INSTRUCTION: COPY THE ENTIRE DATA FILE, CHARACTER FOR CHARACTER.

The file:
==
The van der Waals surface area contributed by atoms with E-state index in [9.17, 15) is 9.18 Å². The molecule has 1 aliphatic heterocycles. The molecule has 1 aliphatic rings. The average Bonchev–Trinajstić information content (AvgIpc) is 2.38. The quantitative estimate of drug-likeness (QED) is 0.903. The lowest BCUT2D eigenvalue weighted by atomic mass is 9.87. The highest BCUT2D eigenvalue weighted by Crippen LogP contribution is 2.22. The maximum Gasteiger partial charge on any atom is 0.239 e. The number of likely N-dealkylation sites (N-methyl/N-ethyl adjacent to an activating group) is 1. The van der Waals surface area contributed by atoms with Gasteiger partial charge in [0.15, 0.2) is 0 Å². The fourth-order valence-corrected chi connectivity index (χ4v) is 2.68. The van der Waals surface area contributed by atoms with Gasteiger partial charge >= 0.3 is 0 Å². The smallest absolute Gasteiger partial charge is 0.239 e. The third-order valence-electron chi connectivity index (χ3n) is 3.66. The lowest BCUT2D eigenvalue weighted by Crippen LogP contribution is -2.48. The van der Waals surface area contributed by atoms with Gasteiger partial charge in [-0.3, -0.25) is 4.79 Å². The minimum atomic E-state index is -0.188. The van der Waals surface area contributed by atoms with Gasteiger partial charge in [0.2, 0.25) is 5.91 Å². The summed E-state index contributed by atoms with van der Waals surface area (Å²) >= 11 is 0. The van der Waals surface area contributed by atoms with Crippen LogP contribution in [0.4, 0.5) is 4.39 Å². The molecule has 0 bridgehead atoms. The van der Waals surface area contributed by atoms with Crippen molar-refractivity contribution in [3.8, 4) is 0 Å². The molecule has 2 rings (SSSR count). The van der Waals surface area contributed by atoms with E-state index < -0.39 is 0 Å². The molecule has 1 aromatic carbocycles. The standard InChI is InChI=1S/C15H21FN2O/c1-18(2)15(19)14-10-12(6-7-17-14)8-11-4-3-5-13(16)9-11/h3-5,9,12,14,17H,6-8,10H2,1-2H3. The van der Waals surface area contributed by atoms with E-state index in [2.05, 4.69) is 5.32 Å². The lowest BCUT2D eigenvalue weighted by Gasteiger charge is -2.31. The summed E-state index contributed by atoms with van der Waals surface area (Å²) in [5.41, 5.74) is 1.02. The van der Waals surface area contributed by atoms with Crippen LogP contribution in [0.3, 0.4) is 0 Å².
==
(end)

The van der Waals surface area contributed by atoms with E-state index in [9.17, 15) is 9.18 Å². The molecule has 1 aliphatic heterocycles. The molecule has 1 aliphatic rings. The average Bonchev–Trinajstić information content (AvgIpc) is 2.38. The quantitative estimate of drug-likeness (QED) is 0.903. The lowest BCUT2D eigenvalue weighted by atomic mass is 9.87. The highest BCUT2D eigenvalue weighted by Crippen LogP contribution is 2.22. The maximum Gasteiger partial charge on any atom is 0.239 e. The number of likely N-dealkylation sites (N-methyl/N-ethyl adjacent to an activating group) is 1. The van der Waals surface area contributed by atoms with Gasteiger partial charge in [0.15, 0.2) is 0 Å². The fourth-order valence-corrected chi connectivity index (χ4v) is 2.68. The van der Waals surface area contributed by atoms with Gasteiger partial charge >= 0.3 is 0 Å². The smallest absolute Gasteiger partial charge is 0.239 e. The third-order valence-electron chi connectivity index (χ3n) is 3.66. The lowest BCUT2D eigenvalue weighted by Crippen LogP contribution is -2.48. The van der Waals surface area contributed by atoms with Gasteiger partial charge in [-0.3, -0.25) is 4.79 Å². The minimum atomic E-state index is -0.188. The van der Waals surface area contributed by atoms with Gasteiger partial charge in [0.2, 0.25) is 5.91 Å². The summed E-state index contributed by atoms with van der Waals surface area (Å²) >= 11 is 0. The van der Waals surface area contributed by atoms with Crippen LogP contribution in [0.4, 0.5) is 4.39 Å². The molecule has 0 bridgehead atoms. The van der Waals surface area contributed by atoms with Crippen molar-refractivity contribution in [3.8, 4) is 0 Å². The molecule has 2 rings (SSSR count). The van der Waals surface area contributed by atoms with E-state index < -0.39 is 0 Å². The molecule has 1 aromatic carbocycles. The standard InChI is InChI=1S/C15H21FN2O/c1-18(2)15(19)14-10-12(6-7-17-14)8-11-4-3-5-13(16)9-11/h3-5,9,12,14,17H,6-8,10H2,1-2H3. The van der Waals surface area contributed by atoms with E-state index in [2.05, 4.69) is 5.32 Å². The lowest BCUT2D eigenvalue weighted by Gasteiger charge is -2.31. The summed E-state index contributed by atoms with van der Waals surface area (Å²) in [5.41, 5.74) is 1.02. The van der Waals surface area contributed by atoms with Crippen LogP contribution in [0.3, 0.4) is 0 Å².